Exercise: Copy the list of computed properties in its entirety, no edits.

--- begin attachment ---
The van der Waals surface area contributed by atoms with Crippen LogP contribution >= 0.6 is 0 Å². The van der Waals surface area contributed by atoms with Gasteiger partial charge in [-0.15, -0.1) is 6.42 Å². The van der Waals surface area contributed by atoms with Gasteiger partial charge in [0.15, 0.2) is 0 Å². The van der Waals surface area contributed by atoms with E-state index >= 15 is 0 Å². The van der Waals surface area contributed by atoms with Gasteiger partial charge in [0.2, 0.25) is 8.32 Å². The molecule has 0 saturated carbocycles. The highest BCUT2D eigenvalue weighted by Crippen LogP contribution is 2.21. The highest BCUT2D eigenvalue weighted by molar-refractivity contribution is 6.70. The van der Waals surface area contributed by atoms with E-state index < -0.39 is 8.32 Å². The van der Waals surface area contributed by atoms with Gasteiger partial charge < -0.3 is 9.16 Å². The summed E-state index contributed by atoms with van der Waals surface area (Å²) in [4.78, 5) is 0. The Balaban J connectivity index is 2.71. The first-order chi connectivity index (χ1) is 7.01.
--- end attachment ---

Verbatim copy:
The van der Waals surface area contributed by atoms with Crippen LogP contribution >= 0.6 is 0 Å². The van der Waals surface area contributed by atoms with Gasteiger partial charge in [-0.15, -0.1) is 6.42 Å². The van der Waals surface area contributed by atoms with Gasteiger partial charge in [0.15, 0.2) is 0 Å². The van der Waals surface area contributed by atoms with E-state index >= 15 is 0 Å². The van der Waals surface area contributed by atoms with Gasteiger partial charge in [0.2, 0.25) is 8.32 Å². The molecule has 0 saturated carbocycles. The highest BCUT2D eigenvalue weighted by Crippen LogP contribution is 2.21. The highest BCUT2D eigenvalue weighted by molar-refractivity contribution is 6.70. The van der Waals surface area contributed by atoms with E-state index < -0.39 is 8.32 Å². The van der Waals surface area contributed by atoms with Gasteiger partial charge < -0.3 is 9.16 Å². The summed E-state index contributed by atoms with van der Waals surface area (Å²) in [4.78, 5) is 0. The Balaban J connectivity index is 2.71. The first-order chi connectivity index (χ1) is 7.01.